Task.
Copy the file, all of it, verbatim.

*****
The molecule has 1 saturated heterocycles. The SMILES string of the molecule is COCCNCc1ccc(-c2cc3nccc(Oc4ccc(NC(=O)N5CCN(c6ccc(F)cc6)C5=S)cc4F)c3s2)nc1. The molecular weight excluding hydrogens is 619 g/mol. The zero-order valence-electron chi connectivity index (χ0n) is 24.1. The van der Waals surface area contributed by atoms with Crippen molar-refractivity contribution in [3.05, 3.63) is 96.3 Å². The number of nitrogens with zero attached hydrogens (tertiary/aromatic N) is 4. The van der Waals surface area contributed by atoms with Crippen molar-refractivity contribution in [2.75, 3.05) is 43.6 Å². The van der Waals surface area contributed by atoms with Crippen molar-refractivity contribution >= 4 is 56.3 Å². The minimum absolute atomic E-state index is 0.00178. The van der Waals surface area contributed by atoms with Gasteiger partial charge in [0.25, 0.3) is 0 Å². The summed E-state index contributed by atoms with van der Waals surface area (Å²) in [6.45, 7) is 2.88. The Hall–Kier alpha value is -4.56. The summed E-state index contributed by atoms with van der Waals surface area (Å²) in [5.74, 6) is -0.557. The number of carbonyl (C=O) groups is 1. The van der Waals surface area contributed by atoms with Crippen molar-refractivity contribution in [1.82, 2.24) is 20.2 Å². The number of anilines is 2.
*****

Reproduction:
The molecule has 1 saturated heterocycles. The SMILES string of the molecule is COCCNCc1ccc(-c2cc3nccc(Oc4ccc(NC(=O)N5CCN(c6ccc(F)cc6)C5=S)cc4F)c3s2)nc1. The molecular weight excluding hydrogens is 619 g/mol. The zero-order valence-electron chi connectivity index (χ0n) is 24.1. The van der Waals surface area contributed by atoms with Crippen molar-refractivity contribution in [3.05, 3.63) is 96.3 Å². The number of nitrogens with zero attached hydrogens (tertiary/aromatic N) is 4. The van der Waals surface area contributed by atoms with Crippen molar-refractivity contribution in [2.75, 3.05) is 43.6 Å². The van der Waals surface area contributed by atoms with Crippen molar-refractivity contribution >= 4 is 56.3 Å². The minimum absolute atomic E-state index is 0.00178. The van der Waals surface area contributed by atoms with Gasteiger partial charge in [0.25, 0.3) is 0 Å². The summed E-state index contributed by atoms with van der Waals surface area (Å²) in [6.45, 7) is 2.88. The Hall–Kier alpha value is -4.56. The summed E-state index contributed by atoms with van der Waals surface area (Å²) in [5.74, 6) is -0.557. The number of carbonyl (C=O) groups is 1. The van der Waals surface area contributed by atoms with Crippen molar-refractivity contribution in [1.82, 2.24) is 20.2 Å². The number of anilines is 2.